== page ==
Friday 26 May 2017

Momentum towards professionalism looks irresistible

Tommy Conlon

The county boards have spoken, Croke Park has got its answer: not a pound, not a penny, not an inch.

Just over five weeks ago, the GAA's director-general, Páraic Duffy, published a discussion document entitled GAA Amateur Status and Payments to Team Managers. It was an impressively thoughtful essay on a complex issue. But at the end of it a fairly simple question awaited: to pay or not to pay?

County boards were asked to conduct internal soundings and come back with an answer before last Friday's deadline. One by one they have returned with similar verdicts: no pay. They have done so in the full knowledge that some senior county team managers are being paid illegally. A few have done so in the full knowledge that their own managers are being paid illegally. They all have done so knowing it is a widespread practice at club level too.

They know it's a double standard. Perhaps they are clinging for comfort to the words of St Augustine: 'Lord make me chaste -- but not yet.' Duffy offered them three options: retain the current brown-envelope culture. Strictly impose the rules on amateur status. Or legalise payments to managers. Boards have strongly come out in support of the second option.

This will require an elaborate policing strategy. It will require an added layer of bureaucracy to administer. It will require that all prospective managers, selectors and backroom staff submit their personal details, including their PPS numbers, to a Registration and Audit Board. County board chairmen, secretaries and treasurers will have to sign off on all expenses and income paid to those registered. They will have to declare that all payments are in compliance with Rule 1.10 of the Official Guide -- the rule which enshrines amateur status. The Registration and Audit Board will be empowered to conduct investigations. Strong sanctions will be imposed if officers are found to have falsified details.

In other words, here comes the hard part: implementation. It will, wrote Duffy, "be critical that the implementation of this model be consistent and unrelenting and that a climate be created in which it would be clear to all concerned that seeking to circumvent, ignore or subvert the procedures and checks of the registration model would not be tolerated."

But if ever an issue contained several shades of grey, it's this one. For starters, good managers are hard to find. And some outside managers have had transformational effects on the sides they have taken charge of. They have inspired teams and steered them to new heights, bringing communities together and energising the local population. The promotional and social benefits are hard to quantify but they are real and they have a lasting effect.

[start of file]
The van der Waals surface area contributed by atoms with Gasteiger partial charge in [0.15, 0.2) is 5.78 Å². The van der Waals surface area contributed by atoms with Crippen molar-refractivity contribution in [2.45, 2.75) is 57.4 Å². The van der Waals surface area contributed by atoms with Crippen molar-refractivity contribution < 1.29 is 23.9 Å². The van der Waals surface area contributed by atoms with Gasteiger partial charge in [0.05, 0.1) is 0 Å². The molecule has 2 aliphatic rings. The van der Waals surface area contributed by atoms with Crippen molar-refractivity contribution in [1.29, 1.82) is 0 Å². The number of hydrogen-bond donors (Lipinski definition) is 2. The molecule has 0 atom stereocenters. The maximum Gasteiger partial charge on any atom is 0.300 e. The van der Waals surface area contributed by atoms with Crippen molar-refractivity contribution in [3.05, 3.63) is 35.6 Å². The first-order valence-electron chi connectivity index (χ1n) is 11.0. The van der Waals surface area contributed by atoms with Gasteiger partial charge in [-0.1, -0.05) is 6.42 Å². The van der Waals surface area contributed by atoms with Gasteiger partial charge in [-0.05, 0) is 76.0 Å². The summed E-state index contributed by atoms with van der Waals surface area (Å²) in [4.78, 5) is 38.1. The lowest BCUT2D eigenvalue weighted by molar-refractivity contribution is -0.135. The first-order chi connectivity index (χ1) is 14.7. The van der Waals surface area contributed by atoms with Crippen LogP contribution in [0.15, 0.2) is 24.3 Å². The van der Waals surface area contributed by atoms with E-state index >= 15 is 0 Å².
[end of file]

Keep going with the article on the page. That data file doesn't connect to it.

A GAA official who has sanctioned illegal payments to such a manager can validly argue that he did the right thing -- for the team, the supporters and the game itself -- even if he broke the rules. The alternative would've been to settle for a less capable manager and deprive everyone of the good days that everyone needs from time to time.

But whether the manager is home-grown or imported, the modern workload is enormous. The sheer amount of time spent on the training ground, at meetings, in the car and on the phone, comes close to a 40-hour week. Logistically, it's a six-day week and it's in the manager's head space on the seventh day too. There is the day job and the wife and kids too. The stress levels, one imagines, are almost intolerable.

Duffy acknowledged as much in his discussion document. "We must ask ourselves," he wrote, "if it is either reasonable or realistic to expect that the person who fulfils this critical and time-consuming leadership (role) can be expected to do so on an entirely voluntary basis."

Well, it is certainly not reasonable, and it is becoming increasingly unrealistic too. One suspects that Duffy knows this. Perhaps he doubts whether the strict implementation of Rule 1.10, which he now has to undertake, will work either.

The feeling here is that it will ultimately fail. Let's say the Registration and Audit board is established, and that every county board is compliant. It still won't

stop the clandestine handover of cash from, say, a member of a supporters' club in a hotel room or the manager's own living room.

If it doesn't happen that way, it will probably happen some other way, because the momentum towards professionalism, the overall drift, looks nigh irresistible.

In 20 years' time, maybe even ten, it's conceivable that the Duffy initiative of 2012 will be seen as a futile attempt to hold back the tide. But if it fails, it will have been a necessary failure. The GAA, patently, isn't ready to bite the bullet and make payment to managers official policy. They know that as night follows day, payment to players will be next on the agenda. Not paying managers is a bulwark against the last Rubicon.

They therefore have to make this stand now, and see if they can hold the line here. If they find out eventually that they can't, then they might have figured out a better way in the meantime to manage the transition to a new paradigm. So, it is worth pursuing, if only to buy time; if only to establish beyond all doubt that the amateur era is no longer sustainable.

thecouch@independent.ie

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